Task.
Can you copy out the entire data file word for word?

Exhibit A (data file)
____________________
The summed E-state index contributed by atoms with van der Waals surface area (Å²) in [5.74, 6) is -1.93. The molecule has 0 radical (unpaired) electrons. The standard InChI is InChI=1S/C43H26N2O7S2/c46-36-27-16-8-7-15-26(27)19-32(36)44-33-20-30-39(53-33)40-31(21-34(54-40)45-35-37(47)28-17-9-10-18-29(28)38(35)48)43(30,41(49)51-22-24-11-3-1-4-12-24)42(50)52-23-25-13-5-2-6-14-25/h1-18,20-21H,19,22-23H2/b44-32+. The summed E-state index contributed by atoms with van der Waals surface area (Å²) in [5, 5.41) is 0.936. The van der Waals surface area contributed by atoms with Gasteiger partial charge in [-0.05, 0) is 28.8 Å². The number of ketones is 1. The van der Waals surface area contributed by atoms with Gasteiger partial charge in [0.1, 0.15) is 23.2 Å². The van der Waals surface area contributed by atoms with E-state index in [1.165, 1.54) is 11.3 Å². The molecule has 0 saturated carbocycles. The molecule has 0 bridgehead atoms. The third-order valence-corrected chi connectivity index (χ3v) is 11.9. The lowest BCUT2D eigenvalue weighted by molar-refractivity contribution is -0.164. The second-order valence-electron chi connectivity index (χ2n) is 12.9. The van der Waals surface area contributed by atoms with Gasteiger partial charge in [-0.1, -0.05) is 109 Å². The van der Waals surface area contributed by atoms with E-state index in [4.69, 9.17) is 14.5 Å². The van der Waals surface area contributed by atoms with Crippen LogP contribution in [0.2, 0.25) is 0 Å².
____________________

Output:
The summed E-state index contributed by atoms with van der Waals surface area (Å²) in [5.74, 6) is -1.93. The molecule has 0 radical (unpaired) electrons. The standard InChI is InChI=1S/C43H26N2O7S2/c46-36-27-16-8-7-15-26(27)19-32(36)44-33-20-30-39(53-33)40-31(21-34(54-40)45-35-37(47)28-17-9-10-18-29(28)38(35)48)43(30,41(49)51-22-24-11-3-1-4-12-24)42(50)52-23-25-13-5-2-6-14-25/h1-18,20-21H,19,22-23H2/b44-32+. The summed E-state index contributed by atoms with van der Waals surface area (Å²) in [5, 5.41) is 0.936. The van der Waals surface area contributed by atoms with Gasteiger partial charge in [-0.05, 0) is 28.8 Å². The number of ketones is 1. The van der Waals surface area contributed by atoms with Gasteiger partial charge in [0.1, 0.15) is 23.2 Å². The van der Waals surface area contributed by atoms with E-state index in [1.165, 1.54) is 11.3 Å². The molecule has 0 saturated carbocycles. The molecule has 0 bridgehead atoms. The third-order valence-corrected chi connectivity index (χ3v) is 11.9. The lowest BCUT2D eigenvalue weighted by molar-refractivity contribution is -0.164. The second-order valence-electron chi connectivity index (χ2n) is 12.9. The van der Waals surface area contributed by atoms with Gasteiger partial charge in [-0.1, -0.05) is 109 Å². The van der Waals surface area contributed by atoms with E-state index in [4.69, 9.17) is 14.5 Å². The van der Waals surface area contributed by atoms with Crippen LogP contribution in [0.2, 0.25) is 0 Å².